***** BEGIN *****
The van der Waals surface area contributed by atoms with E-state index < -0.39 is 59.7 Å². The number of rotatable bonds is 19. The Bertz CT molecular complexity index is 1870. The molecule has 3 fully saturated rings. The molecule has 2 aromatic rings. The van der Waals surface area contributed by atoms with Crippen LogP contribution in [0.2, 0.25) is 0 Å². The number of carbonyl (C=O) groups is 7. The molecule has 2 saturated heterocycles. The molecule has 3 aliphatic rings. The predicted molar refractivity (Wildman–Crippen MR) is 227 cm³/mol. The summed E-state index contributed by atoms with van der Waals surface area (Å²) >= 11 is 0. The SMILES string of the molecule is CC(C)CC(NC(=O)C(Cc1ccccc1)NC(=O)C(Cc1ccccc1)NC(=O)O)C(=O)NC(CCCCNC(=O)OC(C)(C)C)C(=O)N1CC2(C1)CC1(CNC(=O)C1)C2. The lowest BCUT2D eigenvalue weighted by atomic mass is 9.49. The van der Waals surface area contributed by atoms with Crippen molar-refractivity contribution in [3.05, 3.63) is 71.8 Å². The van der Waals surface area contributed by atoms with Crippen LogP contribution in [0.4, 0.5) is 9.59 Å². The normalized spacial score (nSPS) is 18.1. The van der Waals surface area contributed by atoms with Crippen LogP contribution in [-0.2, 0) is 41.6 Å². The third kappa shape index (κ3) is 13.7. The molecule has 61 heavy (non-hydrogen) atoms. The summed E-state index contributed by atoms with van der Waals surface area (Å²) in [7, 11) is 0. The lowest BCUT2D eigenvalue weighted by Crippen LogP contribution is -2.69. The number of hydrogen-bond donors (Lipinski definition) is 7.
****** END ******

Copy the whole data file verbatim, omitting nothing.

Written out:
The van der Waals surface area contributed by atoms with E-state index < -0.39 is 59.7 Å². The number of rotatable bonds is 19. The Bertz CT molecular complexity index is 1870. The molecule has 3 fully saturated rings. The molecule has 2 aromatic rings. The van der Waals surface area contributed by atoms with Crippen LogP contribution in [0.2, 0.25) is 0 Å². The number of carbonyl (C=O) groups is 7. The molecule has 2 saturated heterocycles. The molecule has 3 aliphatic rings. The predicted molar refractivity (Wildman–Crippen MR) is 227 cm³/mol. The summed E-state index contributed by atoms with van der Waals surface area (Å²) >= 11 is 0. The SMILES string of the molecule is CC(C)CC(NC(=O)C(Cc1ccccc1)NC(=O)C(Cc1ccccc1)NC(=O)O)C(=O)NC(CCCCNC(=O)OC(C)(C)C)C(=O)N1CC2(C1)CC1(CNC(=O)C1)C2. The lowest BCUT2D eigenvalue weighted by atomic mass is 9.49. The van der Waals surface area contributed by atoms with Crippen molar-refractivity contribution in [3.05, 3.63) is 71.8 Å². The van der Waals surface area contributed by atoms with Crippen LogP contribution in [0.4, 0.5) is 9.59 Å². The normalized spacial score (nSPS) is 18.1. The van der Waals surface area contributed by atoms with Crippen LogP contribution in [-0.2, 0) is 41.6 Å². The third kappa shape index (κ3) is 13.7. The molecule has 61 heavy (non-hydrogen) atoms. The summed E-state index contributed by atoms with van der Waals surface area (Å²) in [7, 11) is 0. The lowest BCUT2D eigenvalue weighted by Crippen LogP contribution is -2.69. The number of hydrogen-bond donors (Lipinski definition) is 7.